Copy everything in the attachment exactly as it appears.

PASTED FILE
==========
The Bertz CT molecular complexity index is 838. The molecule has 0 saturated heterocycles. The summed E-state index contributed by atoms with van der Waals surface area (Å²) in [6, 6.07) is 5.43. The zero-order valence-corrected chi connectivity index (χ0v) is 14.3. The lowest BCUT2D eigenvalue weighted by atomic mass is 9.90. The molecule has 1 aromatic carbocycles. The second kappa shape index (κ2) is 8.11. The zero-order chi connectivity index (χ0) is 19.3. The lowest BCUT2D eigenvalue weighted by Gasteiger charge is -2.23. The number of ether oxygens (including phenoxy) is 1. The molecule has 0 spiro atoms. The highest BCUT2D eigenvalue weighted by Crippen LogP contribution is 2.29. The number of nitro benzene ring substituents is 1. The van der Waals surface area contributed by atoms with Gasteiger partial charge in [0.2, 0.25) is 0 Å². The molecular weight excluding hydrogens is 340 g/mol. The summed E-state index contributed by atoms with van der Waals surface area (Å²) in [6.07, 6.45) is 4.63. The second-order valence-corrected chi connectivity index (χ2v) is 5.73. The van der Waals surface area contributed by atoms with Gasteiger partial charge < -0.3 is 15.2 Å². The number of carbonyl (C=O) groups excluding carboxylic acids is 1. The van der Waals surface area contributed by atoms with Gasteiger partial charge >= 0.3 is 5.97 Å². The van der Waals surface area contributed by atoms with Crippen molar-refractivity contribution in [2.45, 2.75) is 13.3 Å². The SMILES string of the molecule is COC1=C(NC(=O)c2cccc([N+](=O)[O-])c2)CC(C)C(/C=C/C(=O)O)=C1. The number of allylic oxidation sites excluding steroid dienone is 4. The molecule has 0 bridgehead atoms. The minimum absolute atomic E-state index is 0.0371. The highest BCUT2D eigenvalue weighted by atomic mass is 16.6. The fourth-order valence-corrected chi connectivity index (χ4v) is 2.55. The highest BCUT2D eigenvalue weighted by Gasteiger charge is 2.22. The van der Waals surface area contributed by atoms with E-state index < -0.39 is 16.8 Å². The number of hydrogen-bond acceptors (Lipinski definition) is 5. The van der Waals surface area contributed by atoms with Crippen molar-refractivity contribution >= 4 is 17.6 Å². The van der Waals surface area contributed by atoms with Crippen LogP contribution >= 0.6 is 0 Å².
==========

The Bertz CT molecular complexity index is 838. The molecule has 0 saturated heterocycles. The summed E-state index contributed by atoms with van der Waals surface area (Å²) in [6, 6.07) is 5.43. The zero-order valence-corrected chi connectivity index (χ0v) is 14.3. The lowest BCUT2D eigenvalue weighted by atomic mass is 9.90. The molecule has 1 aromatic carbocycles. The second kappa shape index (κ2) is 8.11. The zero-order chi connectivity index (χ0) is 19.3. The lowest BCUT2D eigenvalue weighted by Gasteiger charge is -2.23. The number of ether oxygens (including phenoxy) is 1. The molecule has 0 spiro atoms. The highest BCUT2D eigenvalue weighted by Crippen LogP contribution is 2.29. The number of nitro benzene ring substituents is 1. The van der Waals surface area contributed by atoms with Gasteiger partial charge in [0.2, 0.25) is 0 Å². The molecular weight excluding hydrogens is 340 g/mol. The summed E-state index contributed by atoms with van der Waals surface area (Å²) in [6.07, 6.45) is 4.63. The second-order valence-corrected chi connectivity index (χ2v) is 5.73. The van der Waals surface area contributed by atoms with Gasteiger partial charge < -0.3 is 15.2 Å². The number of carbonyl (C=O) groups excluding carboxylic acids is 1. The van der Waals surface area contributed by atoms with Gasteiger partial charge >= 0.3 is 5.97 Å². The van der Waals surface area contributed by atoms with Crippen molar-refractivity contribution in [2.45, 2.75) is 13.3 Å². The SMILES string of the molecule is COC1=C(NC(=O)c2cccc([N+](=O)[O-])c2)CC(C)C(/C=C/C(=O)O)=C1. The number of allylic oxidation sites excluding steroid dienone is 4. The molecule has 0 bridgehead atoms. The minimum absolute atomic E-state index is 0.0371. The highest BCUT2D eigenvalue weighted by atomic mass is 16.6. The fourth-order valence-corrected chi connectivity index (χ4v) is 2.55. The highest BCUT2D eigenvalue weighted by Gasteiger charge is 2.22. The van der Waals surface area contributed by atoms with E-state index < -0.39 is 16.8 Å². The number of hydrogen-bond acceptors (Lipinski definition) is 5. The van der Waals surface area contributed by atoms with Crippen molar-refractivity contribution >= 4 is 17.6 Å². The van der Waals surface area contributed by atoms with Crippen LogP contribution >= 0.6 is 0 Å².